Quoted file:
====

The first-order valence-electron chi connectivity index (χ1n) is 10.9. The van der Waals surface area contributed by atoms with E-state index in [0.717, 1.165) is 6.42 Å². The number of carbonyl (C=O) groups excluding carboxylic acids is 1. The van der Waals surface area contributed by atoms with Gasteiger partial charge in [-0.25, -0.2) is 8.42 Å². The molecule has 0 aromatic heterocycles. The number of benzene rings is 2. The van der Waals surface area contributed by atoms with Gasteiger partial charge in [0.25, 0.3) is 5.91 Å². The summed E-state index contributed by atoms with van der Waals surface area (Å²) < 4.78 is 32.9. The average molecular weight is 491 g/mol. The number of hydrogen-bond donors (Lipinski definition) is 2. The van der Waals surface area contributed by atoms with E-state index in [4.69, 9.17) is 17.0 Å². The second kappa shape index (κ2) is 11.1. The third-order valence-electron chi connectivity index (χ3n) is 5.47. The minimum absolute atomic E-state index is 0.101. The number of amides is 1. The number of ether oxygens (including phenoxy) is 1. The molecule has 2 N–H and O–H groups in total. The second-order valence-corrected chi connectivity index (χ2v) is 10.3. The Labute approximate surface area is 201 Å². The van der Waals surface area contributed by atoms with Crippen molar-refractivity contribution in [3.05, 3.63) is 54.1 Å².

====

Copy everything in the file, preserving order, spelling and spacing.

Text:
The first-order valence-electron chi connectivity index (χ1n) is 10.9. The van der Waals surface area contributed by atoms with E-state index in [0.717, 1.165) is 6.42 Å². The number of carbonyl (C=O) groups excluding carboxylic acids is 1. The van der Waals surface area contributed by atoms with Gasteiger partial charge in [-0.25, -0.2) is 8.42 Å². The molecule has 0 aromatic heterocycles. The number of benzene rings is 2. The van der Waals surface area contributed by atoms with Gasteiger partial charge in [0.25, 0.3) is 5.91 Å². The summed E-state index contributed by atoms with van der Waals surface area (Å²) < 4.78 is 32.9. The average molecular weight is 491 g/mol. The number of hydrogen-bond donors (Lipinski definition) is 2. The van der Waals surface area contributed by atoms with E-state index in [4.69, 9.17) is 17.0 Å². The second kappa shape index (κ2) is 11.1. The third-order valence-electron chi connectivity index (χ3n) is 5.47. The minimum absolute atomic E-state index is 0.101. The number of amides is 1. The number of ether oxygens (including phenoxy) is 1. The molecule has 2 N–H and O–H groups in total. The second-order valence-corrected chi connectivity index (χ2v) is 10.3. The Labute approximate surface area is 201 Å². The van der Waals surface area contributed by atoms with Crippen molar-refractivity contribution in [3.05, 3.63) is 54.1 Å².